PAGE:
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Is this company turning beer into psychedelics?

beer yeast magic mushrooms

Research into the therapeutic use of psilocybin-containing agents such as magic mushrooms and magic truffles is gaining in popularity. Interest in psilocybin has therefore shifted in recent years from hippie communities to prestigious scientists and institutions such as Johns Hopkins. Now, a Danish synthetic biology company named Octarine has also started working with psilocybin - resulting in some interesting results. 

“The genetic material that Psilocybe cubensis uses to make the psilocybin molecule has been optimized to be expressed in the brewer's yeast and then introduced into the yeast genome.”

From psilocybin to psilocin

Avid Dutch Smarters probably already know a lot about what psilocybin, the active ingredient in magic mushrooms and magic truffles, could do to the human body and mind. Yet, as some of you know, psilocybin itself is not actually psychoactive. Once psilocybin is ingested, it is converted in the body to psilocin, which eventually causes hallucination and the psychedelic effects. For example, alternative methods of psilocybin intake that avoid the digestive tract don't cause hallucinations at all.

Psilocin, in turn, is particularly interesting because it is structurally similar to serotonin, an important neurotransmitter in the brain. In addition, it can bind to many of the same receptors. When psilocin binds to these receptors, it causes many of the hallucinogenic effects of eating mushrooms. In general, when we talk about the effects of psilocybin, we are actually talking about psilocin, but because these substances are almost always taken orally, for the convenience of the reader they are 'the same'. 

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Turning beer into psychedelics?!

The production of pure psilocybin is not entirely new. Earlier we talked about a company that transformed E.coli bacteria into this powerful psychedelic substance, but this method had a number of problems. For example, an enzyme essential for the production of psilocybin molecules was not present in these bacteria, ultimately making the process too expensive to produce on a large scale. This enzyme, 4-hydroxyindole, costs more than 200 euros per gram. 

But the Danish scientists at Octarine might have a solution for that. They do not use bacteria, but brewer's yeast (Saccharomyces cerevisiae) to make the powerful substance. "The genetic material that Psilocybe cubensis uses to make the psilocybin molecule has been optimized to be expressed in the brewer's yeast and then introduced into the yeast genome," said Octarine co-founder and chief science officer Nick Milne to Technology Networks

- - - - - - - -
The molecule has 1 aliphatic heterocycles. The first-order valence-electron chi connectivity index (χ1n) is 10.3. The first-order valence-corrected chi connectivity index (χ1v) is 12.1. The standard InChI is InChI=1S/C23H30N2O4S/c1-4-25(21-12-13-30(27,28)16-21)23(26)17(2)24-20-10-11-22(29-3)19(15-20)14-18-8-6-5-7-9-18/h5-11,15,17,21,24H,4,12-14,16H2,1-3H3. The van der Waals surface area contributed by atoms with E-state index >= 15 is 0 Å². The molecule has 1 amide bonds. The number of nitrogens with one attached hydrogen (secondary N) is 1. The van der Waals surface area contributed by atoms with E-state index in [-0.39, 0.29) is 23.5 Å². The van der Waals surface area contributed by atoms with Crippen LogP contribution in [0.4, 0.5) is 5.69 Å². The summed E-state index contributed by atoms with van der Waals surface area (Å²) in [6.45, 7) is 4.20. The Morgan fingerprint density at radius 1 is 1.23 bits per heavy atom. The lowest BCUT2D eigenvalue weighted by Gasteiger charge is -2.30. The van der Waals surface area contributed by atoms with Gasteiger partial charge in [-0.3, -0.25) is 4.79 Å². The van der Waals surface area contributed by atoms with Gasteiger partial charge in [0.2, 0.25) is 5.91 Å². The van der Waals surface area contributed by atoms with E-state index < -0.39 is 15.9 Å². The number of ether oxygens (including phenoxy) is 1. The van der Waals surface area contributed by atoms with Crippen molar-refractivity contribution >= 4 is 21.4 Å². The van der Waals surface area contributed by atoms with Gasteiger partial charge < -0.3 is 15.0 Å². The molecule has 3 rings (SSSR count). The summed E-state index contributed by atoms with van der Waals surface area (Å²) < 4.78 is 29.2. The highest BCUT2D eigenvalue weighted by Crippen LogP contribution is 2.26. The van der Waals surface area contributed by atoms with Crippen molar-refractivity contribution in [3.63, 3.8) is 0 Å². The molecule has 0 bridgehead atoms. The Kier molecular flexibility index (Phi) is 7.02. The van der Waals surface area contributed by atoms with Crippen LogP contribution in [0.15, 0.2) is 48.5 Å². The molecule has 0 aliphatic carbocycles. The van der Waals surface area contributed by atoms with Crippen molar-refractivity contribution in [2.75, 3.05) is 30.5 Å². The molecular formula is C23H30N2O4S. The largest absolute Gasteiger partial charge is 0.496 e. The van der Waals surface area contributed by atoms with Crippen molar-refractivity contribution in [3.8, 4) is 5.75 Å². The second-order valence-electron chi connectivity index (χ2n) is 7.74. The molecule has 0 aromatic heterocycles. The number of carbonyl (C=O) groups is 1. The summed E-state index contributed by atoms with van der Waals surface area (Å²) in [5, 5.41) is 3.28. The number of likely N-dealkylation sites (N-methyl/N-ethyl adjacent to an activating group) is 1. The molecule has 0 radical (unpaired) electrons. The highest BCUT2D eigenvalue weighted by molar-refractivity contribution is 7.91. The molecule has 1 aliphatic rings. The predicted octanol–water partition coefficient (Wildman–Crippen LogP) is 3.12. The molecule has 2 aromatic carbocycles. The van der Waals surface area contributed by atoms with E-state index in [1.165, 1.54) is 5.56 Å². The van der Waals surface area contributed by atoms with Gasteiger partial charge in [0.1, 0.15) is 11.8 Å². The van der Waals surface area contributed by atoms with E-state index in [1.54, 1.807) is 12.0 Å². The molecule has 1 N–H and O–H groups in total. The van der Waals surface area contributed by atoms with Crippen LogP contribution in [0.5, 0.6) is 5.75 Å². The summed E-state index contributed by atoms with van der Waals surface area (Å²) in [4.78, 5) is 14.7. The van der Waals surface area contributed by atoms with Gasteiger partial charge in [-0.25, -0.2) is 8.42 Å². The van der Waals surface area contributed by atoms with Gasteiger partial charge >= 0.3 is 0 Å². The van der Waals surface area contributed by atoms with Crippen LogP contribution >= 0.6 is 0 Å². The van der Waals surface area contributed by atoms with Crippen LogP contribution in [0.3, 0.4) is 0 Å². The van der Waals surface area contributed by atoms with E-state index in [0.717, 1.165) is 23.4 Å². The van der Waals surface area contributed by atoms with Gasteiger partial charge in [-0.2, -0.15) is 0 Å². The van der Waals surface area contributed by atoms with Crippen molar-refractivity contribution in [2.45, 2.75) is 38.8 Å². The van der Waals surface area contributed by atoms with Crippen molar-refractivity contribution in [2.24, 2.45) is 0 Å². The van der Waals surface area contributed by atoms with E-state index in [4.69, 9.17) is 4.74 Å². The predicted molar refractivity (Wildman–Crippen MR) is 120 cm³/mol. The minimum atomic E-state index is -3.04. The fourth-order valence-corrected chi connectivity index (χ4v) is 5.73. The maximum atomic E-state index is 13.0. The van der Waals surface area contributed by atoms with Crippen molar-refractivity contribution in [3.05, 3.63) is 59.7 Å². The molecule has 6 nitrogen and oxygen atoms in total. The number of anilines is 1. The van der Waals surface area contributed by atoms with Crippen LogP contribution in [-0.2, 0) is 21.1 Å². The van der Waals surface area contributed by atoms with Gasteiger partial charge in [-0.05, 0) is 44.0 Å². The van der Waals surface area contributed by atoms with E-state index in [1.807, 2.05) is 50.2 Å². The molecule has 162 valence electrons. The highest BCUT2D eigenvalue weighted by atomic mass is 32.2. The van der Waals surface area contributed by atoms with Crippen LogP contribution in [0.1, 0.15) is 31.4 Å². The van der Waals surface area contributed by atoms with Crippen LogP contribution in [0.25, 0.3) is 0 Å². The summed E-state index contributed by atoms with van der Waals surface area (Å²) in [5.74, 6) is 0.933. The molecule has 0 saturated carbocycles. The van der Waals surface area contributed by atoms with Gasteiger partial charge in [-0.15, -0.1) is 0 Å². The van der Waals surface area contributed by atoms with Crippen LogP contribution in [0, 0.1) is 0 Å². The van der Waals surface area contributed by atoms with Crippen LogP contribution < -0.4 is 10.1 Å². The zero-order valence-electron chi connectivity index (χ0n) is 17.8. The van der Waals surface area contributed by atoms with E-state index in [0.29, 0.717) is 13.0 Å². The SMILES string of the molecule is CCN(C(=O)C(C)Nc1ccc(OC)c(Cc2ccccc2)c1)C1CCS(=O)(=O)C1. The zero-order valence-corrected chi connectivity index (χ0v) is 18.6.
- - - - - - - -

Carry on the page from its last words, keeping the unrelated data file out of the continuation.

Unlike E. coli, yeast is thus able to express a key enzyme through the natural pathway of psilocybin that produces mushrooms. This simply means that by using yeast, this group of Danish researchers has eliminated the expensive chemical on which other biotechnology methods have relied. In their experiment, the final production yield of the yeast group was approximately 627 mg / L psilocybin and 580 mg / L psilocin. While this is less than the E. coli produced, it is also cheaper.

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Manipulating organisms

An amino acid called tryptophan is also an important part of the process, so the brewer's yeast is also adapted to produce more of it than usual. "This is actually a very important aspect of metabolic engineering," says Milne. "Today it is usually relatively easy to manipulate an organism to produce a foreign molecule, but getting the organism to produce enough of the molecule to be commercially relevant is a major challenge."

While chemical synthesis is useful for making some compounds, others, such as the psilocybin molecule, have complex chemistry that is not suitable for the job. This makes it difficult to synthesize the molecule cost-effectively. Brewer's yeast, on the other hand, is closely related to some of these psilocybin-containing mushrooms and has a long history of commercial use. In short, the two together are a promising way to make psilocybin on a large scale. 

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We are not there yet ...

But while this all sounds promising, we are not there yet, Octarine says. “A group of amino acids on the psilocybin molecule are lost in the process. We essentially lose half of our product because the phosphate group (amino acid group) falls off”, Milne said. In other words, even more metabolic engineering is needed to solve the problem...